Demoulas Family Feud, Rebooted

Is anyone surprised to see the Market Basket grocery family back in the news?

Boston seems to be releasing its Greatest Hits Album this summer, revisiting all of its most storied legal cases from the Boston Strangler to the crimes of Whitey Bulger. But of course the track list wouldn’t be complete without the Demoulas Family, owners of the Market Basket grocery empire, whose protracted legal dispute might, at this point, rival the cautionary Dickensian tale of Jarndyce vs. Jarndyce.

Is there any trace of surprise that the dueling cousins Arthur T. Demoulas and Arthur S. Demoulas, who once engaged in a fistfight in the back of a courtroom, are at it again? Well, the Boston Globe’s Adrian Walker admits that “Frankly, I thought the long-warring Demoulas clan had finally run out of stuff to go to war over.” Nevertheless, they’ve managed to dig something up. Arthur S., whose side recently reclaimed control of the board, is preparing to oust Arthur T., the company’s current CEO, at a meeting this Thursday. The Boston Globe summarizes the grievances:

[Arthur S.] is accusing him of steamrolling directors and spending money recklessly, including transactions with companies owned by his wife and brothers-in-law. They argue he must be removed to restore the board’s authority.

In a recent interview, Arthur T. Demoulas said that Market Basket has performed well under his five-year tenure as chief executive, recording net income of $217 million in 2012 on $4 billion in revenue. He said the deals involving his wife and brothers-in-law were fully vetted, and that relatives who oppose him are trying to enrich themselves at the company’s expense.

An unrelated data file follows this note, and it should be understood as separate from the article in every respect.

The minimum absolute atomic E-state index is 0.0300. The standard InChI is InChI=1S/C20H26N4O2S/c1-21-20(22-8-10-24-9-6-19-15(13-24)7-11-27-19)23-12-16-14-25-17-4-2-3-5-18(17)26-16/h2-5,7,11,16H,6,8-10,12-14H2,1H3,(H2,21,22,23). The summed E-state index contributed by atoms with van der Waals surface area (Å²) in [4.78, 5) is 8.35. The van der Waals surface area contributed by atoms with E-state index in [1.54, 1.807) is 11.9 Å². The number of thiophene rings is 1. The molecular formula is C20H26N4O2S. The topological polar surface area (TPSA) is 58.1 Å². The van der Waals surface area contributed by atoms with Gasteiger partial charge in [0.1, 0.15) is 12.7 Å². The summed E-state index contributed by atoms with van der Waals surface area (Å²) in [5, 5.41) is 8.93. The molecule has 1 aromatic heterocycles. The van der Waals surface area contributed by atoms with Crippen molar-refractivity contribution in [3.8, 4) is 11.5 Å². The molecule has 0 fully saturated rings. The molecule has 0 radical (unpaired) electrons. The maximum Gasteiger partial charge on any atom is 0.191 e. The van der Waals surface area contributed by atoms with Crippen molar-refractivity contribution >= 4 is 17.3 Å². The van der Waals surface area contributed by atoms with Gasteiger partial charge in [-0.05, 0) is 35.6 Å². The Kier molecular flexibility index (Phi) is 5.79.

(Walker’s column has more on the accusations of family greed in this instance.)

All of this would seem juicy if it weren’t coming on the tail end of a decade-long family feud, which began when one of the two brothers who built the company died, and his branch of the family accused the remaining brother of defrauding them into giving up their 50-50 stake. What followed is a made-for-TV dispute, a “Greek tragedy” as Boston once described it, involving the aforementioned fistfight and a legal sideshow in which two lawyers for one side were disbarred for their attempts to discredit a judge who ruled against them. To get a real sense of just how low things got, read that old Boston piece on the court clerk whose life got needlessly upended by those lawyers. It’s definitely worth a coffee break this afternoon. After all, it’s the unofficial summer of catching up on Boston legal history.


Eric Randall
Eric Randall Eric Randall, Contributor at Boston Magazine ericrandall988@gmail.com